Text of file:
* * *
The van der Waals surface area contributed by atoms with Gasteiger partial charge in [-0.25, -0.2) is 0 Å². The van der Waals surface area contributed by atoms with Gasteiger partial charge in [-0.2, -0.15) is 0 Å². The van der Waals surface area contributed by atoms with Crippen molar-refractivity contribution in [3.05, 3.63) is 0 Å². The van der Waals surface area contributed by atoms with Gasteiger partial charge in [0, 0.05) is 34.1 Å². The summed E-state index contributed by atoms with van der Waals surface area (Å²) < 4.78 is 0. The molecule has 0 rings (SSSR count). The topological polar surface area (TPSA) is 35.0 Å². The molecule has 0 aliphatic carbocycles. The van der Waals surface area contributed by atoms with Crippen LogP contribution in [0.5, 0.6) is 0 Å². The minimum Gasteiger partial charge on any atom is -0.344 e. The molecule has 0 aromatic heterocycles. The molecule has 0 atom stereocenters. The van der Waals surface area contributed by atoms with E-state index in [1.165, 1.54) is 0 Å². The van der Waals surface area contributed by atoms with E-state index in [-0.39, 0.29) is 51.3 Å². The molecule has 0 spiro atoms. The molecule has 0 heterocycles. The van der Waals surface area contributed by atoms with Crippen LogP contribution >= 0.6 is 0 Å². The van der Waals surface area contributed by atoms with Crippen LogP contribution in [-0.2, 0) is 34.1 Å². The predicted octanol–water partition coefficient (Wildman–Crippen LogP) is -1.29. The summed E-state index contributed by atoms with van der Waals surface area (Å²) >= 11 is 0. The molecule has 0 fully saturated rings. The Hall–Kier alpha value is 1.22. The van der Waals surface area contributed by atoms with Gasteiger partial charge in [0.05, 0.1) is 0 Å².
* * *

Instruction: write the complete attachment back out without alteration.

The van der Waals surface area contributed by atoms with Gasteiger partial charge in [-0.25, -0.2) is 0 Å². The van der Waals surface area contributed by atoms with Gasteiger partial charge in [-0.2, -0.15) is 0 Å². The van der Waals surface area contributed by atoms with Crippen molar-refractivity contribution in [3.05, 3.63) is 0 Å². The van der Waals surface area contributed by atoms with Gasteiger partial charge in [0, 0.05) is 34.1 Å². The summed E-state index contributed by atoms with van der Waals surface area (Å²) < 4.78 is 0. The molecule has 0 rings (SSSR count). The topological polar surface area (TPSA) is 35.0 Å². The molecule has 0 aliphatic carbocycles. The van der Waals surface area contributed by atoms with Crippen LogP contribution in [0.5, 0.6) is 0 Å². The minimum Gasteiger partial charge on any atom is -0.344 e. The molecule has 0 aromatic heterocycles. The molecule has 0 atom stereocenters. The van der Waals surface area contributed by atoms with E-state index in [1.165, 1.54) is 0 Å². The van der Waals surface area contributed by atoms with E-state index in [-0.39, 0.29) is 51.3 Å². The molecule has 0 spiro atoms. The molecule has 0 heterocycles. The van der Waals surface area contributed by atoms with Crippen LogP contribution >= 0.6 is 0 Å². The van der Waals surface area contributed by atoms with Crippen LogP contribution in [-0.2, 0) is 34.1 Å². The predicted octanol–water partition coefficient (Wildman–Crippen LogP) is -1.29. The summed E-state index contributed by atoms with van der Waals surface area (Å²) >= 11 is 0. The molecule has 0 fully saturated rings. The Hall–Kier alpha value is 1.22. The van der Waals surface area contributed by atoms with Gasteiger partial charge in [0.05, 0.1) is 0 Å².